All-Ireland Rally for Life 2014

Custom House Sq : Belfast : 2pm : 5 July 2014

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A major pro-life Rally in Belfast this weekend has heard from parents whose children had life-limiting disorders and who say that better support for families, not abortion, is the answer when children are diagnosed with severe disabilities in the womb.

Three mothers of babies with life-limiting disorders gave powerful testimony at the annual All-Ireland Rally for Life which began at Custom House Square in Belfast City Centre today at 2pm. It was the largest pro-life rally yet held in Belfast as 8,000 people participated in the lively and colourful event which wound its way through Belfast before hearing speakers at the Rally stage.



A major theme of this year's Rally for Life was the protection of unborn children with severe disabilities. In Northern Ireland, the Justice Minister David Ford is proposing to put forward a consultation that could change the abortion law in Northern Ireland and permit the killing of unborn babies with ‘foetal abnormalities’, and in cases of rape and incest.  Bernadette Smyth of Precious Life, said that this proposal would have "devastating effects on mothers and their babies throughout the whole of Ireland" and said that the attempt to target children with special needs was "abhorrant and unacceptable".



Ms Smyth read a letter from The All Party Pro-Life Committee in Stormont which supported the rally and she said the huge rally was telling the North’s justice minister David Ford that he should not attempt to bring in legislation that would allow for abortion in cases of foetal abnormality.

Parents whose children had been diagnosed with terminal conditions told the Rally of their individual experiences, and ofthe need to raise awareness about conditions such as Trisomy 13 and 18 and anencephaly. In moving and powerful testimonies they encouraged better provision of perinatal hospice care.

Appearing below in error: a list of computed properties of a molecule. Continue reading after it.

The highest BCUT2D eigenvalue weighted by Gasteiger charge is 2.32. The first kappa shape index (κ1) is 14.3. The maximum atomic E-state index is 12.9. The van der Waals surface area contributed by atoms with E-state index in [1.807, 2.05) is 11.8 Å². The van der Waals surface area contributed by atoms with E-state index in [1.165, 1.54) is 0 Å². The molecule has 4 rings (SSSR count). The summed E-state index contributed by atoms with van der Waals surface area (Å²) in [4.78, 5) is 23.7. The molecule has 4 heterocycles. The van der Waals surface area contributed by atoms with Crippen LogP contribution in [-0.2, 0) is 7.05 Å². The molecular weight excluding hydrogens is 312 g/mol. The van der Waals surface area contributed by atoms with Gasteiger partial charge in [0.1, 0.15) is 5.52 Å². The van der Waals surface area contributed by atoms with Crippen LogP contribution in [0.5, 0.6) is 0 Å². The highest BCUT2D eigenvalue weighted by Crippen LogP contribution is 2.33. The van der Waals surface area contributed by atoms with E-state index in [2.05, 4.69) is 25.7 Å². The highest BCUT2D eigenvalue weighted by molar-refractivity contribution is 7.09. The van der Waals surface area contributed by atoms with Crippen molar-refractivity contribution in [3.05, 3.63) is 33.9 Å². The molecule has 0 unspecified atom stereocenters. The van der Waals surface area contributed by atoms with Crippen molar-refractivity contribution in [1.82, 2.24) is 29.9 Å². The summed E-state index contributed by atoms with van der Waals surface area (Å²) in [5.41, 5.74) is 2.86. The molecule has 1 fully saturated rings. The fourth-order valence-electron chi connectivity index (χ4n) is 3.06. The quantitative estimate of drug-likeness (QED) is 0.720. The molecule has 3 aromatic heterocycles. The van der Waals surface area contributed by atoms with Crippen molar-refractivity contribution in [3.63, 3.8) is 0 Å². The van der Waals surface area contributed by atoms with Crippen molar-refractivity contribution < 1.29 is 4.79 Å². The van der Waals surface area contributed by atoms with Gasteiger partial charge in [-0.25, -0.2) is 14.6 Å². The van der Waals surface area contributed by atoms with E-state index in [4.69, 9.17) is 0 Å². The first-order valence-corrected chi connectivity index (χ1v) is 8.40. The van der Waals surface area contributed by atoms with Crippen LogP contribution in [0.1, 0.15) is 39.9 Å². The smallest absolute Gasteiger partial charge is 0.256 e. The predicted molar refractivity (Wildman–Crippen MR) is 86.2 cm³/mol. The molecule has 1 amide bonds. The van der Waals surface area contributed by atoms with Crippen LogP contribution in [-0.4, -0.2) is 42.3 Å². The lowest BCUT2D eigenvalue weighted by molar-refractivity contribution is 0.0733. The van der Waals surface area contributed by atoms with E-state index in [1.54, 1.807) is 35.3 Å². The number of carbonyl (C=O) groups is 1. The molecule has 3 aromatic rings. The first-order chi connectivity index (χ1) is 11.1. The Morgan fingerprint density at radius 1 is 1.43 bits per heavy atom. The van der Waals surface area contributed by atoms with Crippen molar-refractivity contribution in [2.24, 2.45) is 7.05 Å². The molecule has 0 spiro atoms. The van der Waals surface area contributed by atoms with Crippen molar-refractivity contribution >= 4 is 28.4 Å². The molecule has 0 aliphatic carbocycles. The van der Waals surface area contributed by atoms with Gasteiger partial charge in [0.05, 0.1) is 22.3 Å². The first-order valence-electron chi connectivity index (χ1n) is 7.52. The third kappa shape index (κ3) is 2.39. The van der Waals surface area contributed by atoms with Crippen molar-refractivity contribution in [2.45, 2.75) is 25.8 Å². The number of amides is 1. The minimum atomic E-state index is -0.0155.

According to Gemma Bradley, a campaigner for Trisomy Awareness, many parents have been told that these conditions are “incompatible with life”. But she affirmed that her baby, Lily Rose, and others with similar are “compatible with love, joy and cherished memories”.

 "She was alive, I felt her move, and babies with Trisomy have lived for hours, days and weeks after birth. The length of that life does not make it less of a life," said Ms Bradley.

Derbhille McGill and Charlene McCabe also shared their tremendous love for their babies whose short lives, they said, had brought so much 'joy and love'.

 Niamh Uí Bhriain of the Life Institute, told the Rally that abortion campaigners sought to broaden abortion laws by using the distress felt by every family facing such tragic news and such a distressing diagnosis.

 "Seeking to push abortion on vulnerable families really is the worst form of discrimination, and for these unborn children, who are severely disabled, this is a lethal form of discrimination," she said.

 She said that the voices of the majority of parents were being ignored in the debate surrounding abortion for babies with disabilities, and that the Rally provided an important opportunity to give those families a voice.

 "We're seeking to support families who need compassion and real help, and both governments, north and south, must listen to parents in these situations who want a better answer than abortion," said the Life Institute spokeswoman.

Referring to the abortion legislation enacted in the Republic last year, she told the huge crowd that "it was an unjust law that had no moral authority and would be overturned".

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